The surge of anti-Semitism, particularly in Europe, during the recent conflict in Gaza was both shocking and yet not surprising.
The shocking side of the phenomenon lay in certain manifestations of the hatred. Most egregious in this respect were the two incidents in Paris following an anti-Israel protest, in which demonstrators tried to invade two synagogues where Jews were meeting.
While the efforts failed, it was noted that this incident was the first of its kind in France since the horrors of the Holocaust.
Shocking as well was the appearance of vicious anti-Semitic signs brandished during anti-Israel protests in various cities across Germany. The fact that such things happened in of all places, Germany, is particularly hard to stomach.
These and other egregious incidents, however shocking, must be seen in the context of developments that have evolved over the last decade and more.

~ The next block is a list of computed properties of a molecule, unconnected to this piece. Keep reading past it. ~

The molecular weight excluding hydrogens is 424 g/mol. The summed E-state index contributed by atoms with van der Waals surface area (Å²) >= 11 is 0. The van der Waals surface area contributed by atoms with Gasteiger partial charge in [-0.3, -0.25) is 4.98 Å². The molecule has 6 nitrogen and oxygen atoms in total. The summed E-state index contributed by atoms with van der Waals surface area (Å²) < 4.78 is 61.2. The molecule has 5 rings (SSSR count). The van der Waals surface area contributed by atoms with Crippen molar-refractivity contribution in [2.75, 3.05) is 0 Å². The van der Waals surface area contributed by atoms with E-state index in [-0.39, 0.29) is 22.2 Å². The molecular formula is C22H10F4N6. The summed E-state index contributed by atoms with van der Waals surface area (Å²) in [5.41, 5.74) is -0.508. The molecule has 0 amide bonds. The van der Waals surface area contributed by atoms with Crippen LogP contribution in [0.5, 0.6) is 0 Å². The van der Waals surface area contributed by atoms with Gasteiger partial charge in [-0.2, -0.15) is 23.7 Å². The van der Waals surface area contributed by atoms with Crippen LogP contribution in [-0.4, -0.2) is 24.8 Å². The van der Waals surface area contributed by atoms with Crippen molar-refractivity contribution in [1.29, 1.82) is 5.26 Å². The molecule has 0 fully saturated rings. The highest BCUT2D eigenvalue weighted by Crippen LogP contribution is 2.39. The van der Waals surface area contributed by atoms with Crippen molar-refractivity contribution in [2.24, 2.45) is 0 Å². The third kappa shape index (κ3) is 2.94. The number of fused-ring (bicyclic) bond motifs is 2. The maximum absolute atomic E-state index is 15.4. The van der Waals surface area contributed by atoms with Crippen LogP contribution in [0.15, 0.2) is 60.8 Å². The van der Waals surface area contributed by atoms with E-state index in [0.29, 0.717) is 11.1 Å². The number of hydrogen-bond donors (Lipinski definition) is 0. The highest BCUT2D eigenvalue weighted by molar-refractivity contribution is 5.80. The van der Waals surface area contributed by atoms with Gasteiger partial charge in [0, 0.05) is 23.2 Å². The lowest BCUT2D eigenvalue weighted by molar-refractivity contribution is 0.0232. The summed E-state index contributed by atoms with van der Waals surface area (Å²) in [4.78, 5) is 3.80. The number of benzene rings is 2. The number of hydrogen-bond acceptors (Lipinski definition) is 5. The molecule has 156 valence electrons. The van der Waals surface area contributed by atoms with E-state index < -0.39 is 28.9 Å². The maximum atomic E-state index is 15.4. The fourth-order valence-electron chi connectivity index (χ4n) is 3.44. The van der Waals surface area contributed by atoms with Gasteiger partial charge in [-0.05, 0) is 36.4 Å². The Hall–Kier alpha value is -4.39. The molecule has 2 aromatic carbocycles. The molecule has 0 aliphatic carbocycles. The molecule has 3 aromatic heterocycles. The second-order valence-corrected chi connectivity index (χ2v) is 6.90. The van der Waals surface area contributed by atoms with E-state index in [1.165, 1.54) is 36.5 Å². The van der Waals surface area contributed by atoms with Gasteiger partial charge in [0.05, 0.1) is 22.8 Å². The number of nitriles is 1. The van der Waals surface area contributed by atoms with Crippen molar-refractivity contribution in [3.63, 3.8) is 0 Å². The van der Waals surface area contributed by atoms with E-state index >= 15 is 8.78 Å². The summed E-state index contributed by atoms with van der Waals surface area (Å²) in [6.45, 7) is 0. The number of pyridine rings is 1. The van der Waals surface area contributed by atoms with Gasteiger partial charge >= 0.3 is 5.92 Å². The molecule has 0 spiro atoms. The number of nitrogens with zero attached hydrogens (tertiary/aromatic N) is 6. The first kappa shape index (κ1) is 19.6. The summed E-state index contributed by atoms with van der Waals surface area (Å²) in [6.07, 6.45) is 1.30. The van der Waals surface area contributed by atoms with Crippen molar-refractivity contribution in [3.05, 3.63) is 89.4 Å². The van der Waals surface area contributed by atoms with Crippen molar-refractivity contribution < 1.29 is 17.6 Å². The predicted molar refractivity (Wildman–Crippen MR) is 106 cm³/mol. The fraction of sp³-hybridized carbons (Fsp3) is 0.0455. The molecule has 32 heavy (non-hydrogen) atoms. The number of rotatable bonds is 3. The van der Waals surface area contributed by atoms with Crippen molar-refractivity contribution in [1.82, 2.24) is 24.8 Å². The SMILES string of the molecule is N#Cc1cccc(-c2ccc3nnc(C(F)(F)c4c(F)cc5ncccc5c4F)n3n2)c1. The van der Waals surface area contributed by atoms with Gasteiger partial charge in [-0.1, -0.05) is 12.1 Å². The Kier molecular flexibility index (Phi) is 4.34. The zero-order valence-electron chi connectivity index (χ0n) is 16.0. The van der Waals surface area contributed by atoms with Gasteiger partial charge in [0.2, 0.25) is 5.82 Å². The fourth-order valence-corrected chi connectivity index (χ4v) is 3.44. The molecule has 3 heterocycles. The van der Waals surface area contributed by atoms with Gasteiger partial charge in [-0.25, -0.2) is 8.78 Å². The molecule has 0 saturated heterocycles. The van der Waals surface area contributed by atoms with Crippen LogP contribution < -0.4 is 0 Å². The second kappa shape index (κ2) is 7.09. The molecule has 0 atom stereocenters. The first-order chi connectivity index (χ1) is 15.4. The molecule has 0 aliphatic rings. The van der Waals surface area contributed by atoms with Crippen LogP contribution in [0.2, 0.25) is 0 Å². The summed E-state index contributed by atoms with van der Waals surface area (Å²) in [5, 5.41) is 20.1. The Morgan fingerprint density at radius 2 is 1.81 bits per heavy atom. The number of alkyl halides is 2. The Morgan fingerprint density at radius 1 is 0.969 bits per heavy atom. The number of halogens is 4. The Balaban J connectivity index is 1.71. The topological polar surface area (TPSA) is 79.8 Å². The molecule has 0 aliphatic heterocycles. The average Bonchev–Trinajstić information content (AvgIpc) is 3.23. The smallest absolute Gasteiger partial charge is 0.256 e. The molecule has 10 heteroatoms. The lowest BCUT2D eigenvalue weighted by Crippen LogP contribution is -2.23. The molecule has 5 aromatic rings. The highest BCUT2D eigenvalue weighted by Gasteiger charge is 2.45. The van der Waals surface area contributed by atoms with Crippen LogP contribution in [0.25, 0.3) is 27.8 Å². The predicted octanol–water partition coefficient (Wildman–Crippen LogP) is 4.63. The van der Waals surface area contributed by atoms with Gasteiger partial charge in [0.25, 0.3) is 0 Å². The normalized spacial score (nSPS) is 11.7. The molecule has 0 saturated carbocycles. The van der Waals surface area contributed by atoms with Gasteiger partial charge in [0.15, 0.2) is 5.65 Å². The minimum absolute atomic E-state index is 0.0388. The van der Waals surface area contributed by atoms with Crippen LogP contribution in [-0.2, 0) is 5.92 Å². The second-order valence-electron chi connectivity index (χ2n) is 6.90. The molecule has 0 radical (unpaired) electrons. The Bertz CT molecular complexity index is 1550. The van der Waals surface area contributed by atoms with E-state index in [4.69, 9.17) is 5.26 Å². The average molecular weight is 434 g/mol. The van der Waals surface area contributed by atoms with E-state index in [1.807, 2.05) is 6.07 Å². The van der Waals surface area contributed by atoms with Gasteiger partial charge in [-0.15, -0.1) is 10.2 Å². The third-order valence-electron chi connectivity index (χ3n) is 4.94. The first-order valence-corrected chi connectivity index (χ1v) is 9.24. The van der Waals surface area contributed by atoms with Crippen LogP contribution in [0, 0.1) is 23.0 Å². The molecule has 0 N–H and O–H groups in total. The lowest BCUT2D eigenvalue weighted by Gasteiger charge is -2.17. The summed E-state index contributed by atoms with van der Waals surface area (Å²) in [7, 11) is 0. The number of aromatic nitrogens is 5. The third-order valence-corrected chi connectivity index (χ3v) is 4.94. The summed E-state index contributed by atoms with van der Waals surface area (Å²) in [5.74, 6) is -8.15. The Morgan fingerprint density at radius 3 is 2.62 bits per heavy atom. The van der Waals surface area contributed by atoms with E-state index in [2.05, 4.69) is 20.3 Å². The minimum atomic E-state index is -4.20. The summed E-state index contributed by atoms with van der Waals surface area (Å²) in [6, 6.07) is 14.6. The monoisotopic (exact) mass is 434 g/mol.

Anti-Semitism shares with other forms of prejudice characteristics such as stereotyping and discrimination. What makes it unique, however, and explains many anomalies about it is the underlying assumption of the hard-core anti-Semite that Jews are not what they appear to be: that the Jew is secretive, conspiratorial, all-powerful, and poisonous.
This notion, with its roots going back many centuries, found its full expression in the fraudulent document, the “Protocols of the Learned Elders of Zion,” which purported to be the secret discussions of Jewish leaders in the final years of the 19th century revealing their plans to take over the world.
The idea of a secret Jewish global plot is the leitmotif for blaming Jews whenever society enters a period of crisis and anxiety.
As an individual in France conjectured recently about why there were attacks against Jews: “somehow, some Jews control politics, information, business and finance.… Jews, in general, only let you see what they want you to see.”